Secondly, fighting still plays an important role in the NHL, regardless of the league’s attempts to curtail it.  While the role of the enforcer has nearly been eliminated given the increasing pace of today’s game, it’s important to maintain at least a player or two who isn’t afraid to drop the gloves to stick up for a teammate.

But here’s the issue: was Taylor Hall’s hit on Larsen dirty enough to elicit the response that it did?  On the one hand, Larson was skating with his head down, putting himself in a vulnerable position.  On the other, could Hall have held up?  The answer to that question is not clear.  Do we expect Hall to skate out of the way of Larsen to avoid hitting him and allow Larsen to continue to move the puck from the zone?  Imagine what we would all be saying about Hall if he did that?

Though these answers aren’t always clear, I believe Hall was just doing his job.  As far as Larsen’s teammates jumping in to stick up for him, they are foolish, yet representative of the sentiment of the players in today’s NHL.  In years’ past, players fought one another to stick up for teammates when it came to cheap shots, dirty hits, and other purposeful acts of antagonism.  Today, players fight over clean hits, simply because of the consequences, not the intent or lack thereof.  Hitting is part of the game.  Players today are violating the unwritten code that so many enforcers, refs, and coaches knew and understood by fighting over clean hits.  So what should the Canucks have done?  Wait – wait until Hall’s next shift, and intimidate the living daylights out of him.  Stay on him, bully him, and if he gets the puck, nail him!  That sends a message.  In today’s age of instant gratification, sometimes it’s better to be patient, strategically planning the revenge, instead of making a fuss right away.

So after Canucks and Devils players surrounded Hall behind the net, Larsen laid lifeless on the ice literally underneath the gathering.  And after the scrum broke up, did the Canucks roster feel satisfied?  Doubtful.  Will the Canucks be able to get revenge after the big get-together?  Also doubtful as the referees are all on notice.  Am I advocating for violence?  Not necessarily.  But that would be the better way to achieve the goal.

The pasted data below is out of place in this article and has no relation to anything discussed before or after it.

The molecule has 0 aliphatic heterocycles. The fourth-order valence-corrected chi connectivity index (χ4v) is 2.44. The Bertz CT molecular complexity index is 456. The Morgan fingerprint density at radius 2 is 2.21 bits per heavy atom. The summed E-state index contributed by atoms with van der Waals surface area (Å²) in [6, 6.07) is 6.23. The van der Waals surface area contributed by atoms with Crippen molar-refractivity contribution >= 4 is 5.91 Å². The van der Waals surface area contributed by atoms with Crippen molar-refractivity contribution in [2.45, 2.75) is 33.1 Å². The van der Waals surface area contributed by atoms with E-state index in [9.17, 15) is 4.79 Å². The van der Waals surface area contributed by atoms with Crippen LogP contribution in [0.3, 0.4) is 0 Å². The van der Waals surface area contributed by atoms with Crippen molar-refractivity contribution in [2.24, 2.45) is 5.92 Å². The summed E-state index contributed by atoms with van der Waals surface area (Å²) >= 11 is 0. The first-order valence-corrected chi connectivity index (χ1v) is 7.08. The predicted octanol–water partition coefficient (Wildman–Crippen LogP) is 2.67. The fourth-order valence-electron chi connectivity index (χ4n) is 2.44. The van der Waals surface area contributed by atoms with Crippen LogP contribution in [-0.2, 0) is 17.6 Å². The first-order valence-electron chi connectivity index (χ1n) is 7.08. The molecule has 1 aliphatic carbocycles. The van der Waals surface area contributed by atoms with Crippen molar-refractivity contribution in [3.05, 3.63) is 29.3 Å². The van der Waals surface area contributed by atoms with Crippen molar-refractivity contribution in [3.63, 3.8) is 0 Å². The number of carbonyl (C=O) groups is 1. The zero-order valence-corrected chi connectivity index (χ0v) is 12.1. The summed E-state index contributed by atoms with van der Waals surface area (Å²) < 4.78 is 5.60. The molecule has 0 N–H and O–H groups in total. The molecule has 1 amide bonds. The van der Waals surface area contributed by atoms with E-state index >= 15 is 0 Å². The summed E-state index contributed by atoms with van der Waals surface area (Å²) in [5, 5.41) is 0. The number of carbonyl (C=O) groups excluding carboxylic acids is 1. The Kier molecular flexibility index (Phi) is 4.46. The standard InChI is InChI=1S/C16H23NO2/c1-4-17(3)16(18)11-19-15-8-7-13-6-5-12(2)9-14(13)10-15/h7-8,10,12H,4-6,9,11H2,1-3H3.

Speaking of enforcers, on Wednesday, John Scott officially announced his retirement from the National Hockey League in a blunt diary submission on The Players’ Tribune.  Scott never imagined he would actually take his hockey skills all the way to the NHL, but he managed to play pro for ten seasons, amassing eleven points (how many points have YOU scored in the NHL?).  Though the fans began to make a mockery of Scott by voting him in as captain at the 2016 NHL All-Star Game in Nashville, he took it all in stride, notching a couple goals, play-fighting with Patty Kane, and even being named All-Star MVP.  Too bad he was only one assist short of a Gordie Howe Hattrick.  Congratulations to John Scott on his retirement!  His feel-good story will no doubt claim its own page in the NHL memories scrap book.  Fan voting for the 2017 NHL All-Star Game is now open, but don’t expect any afterthoughts to captain any of the divisions this time around, as John Scott now also has a rule named after him!

Speaking of legends, our Jaromir Jagr-Watch is really beginning to heat up!  44-year old Jagr is just six points behind Mark Messier for second place in all-time points scored in the NHL.  It took Messier 1,756 games to earn 1,887 points.  Heading into Thursday, JJ has played exactly 100-less games.  Assuming he stays healthy, Jagr and the Panthers have eleven more matchups before the calendar turns.  Jagr is also basically a 0.5 points-per-game player.  Six points, in eleven games?  Very doable for the man-wonder.  Seven points to beat Messier for sole possession of second?  Well, it’s a bit of a stretch, but a couple multi-point nights and we might be witnessing history before 2016 is over.  Stay tuned…

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Evan is the Hockey Editor for He provides coverage of the New Jersey Devils, New York Rangers, New York Islanders, and Philadelphia Flyers, as well as some league-wide content.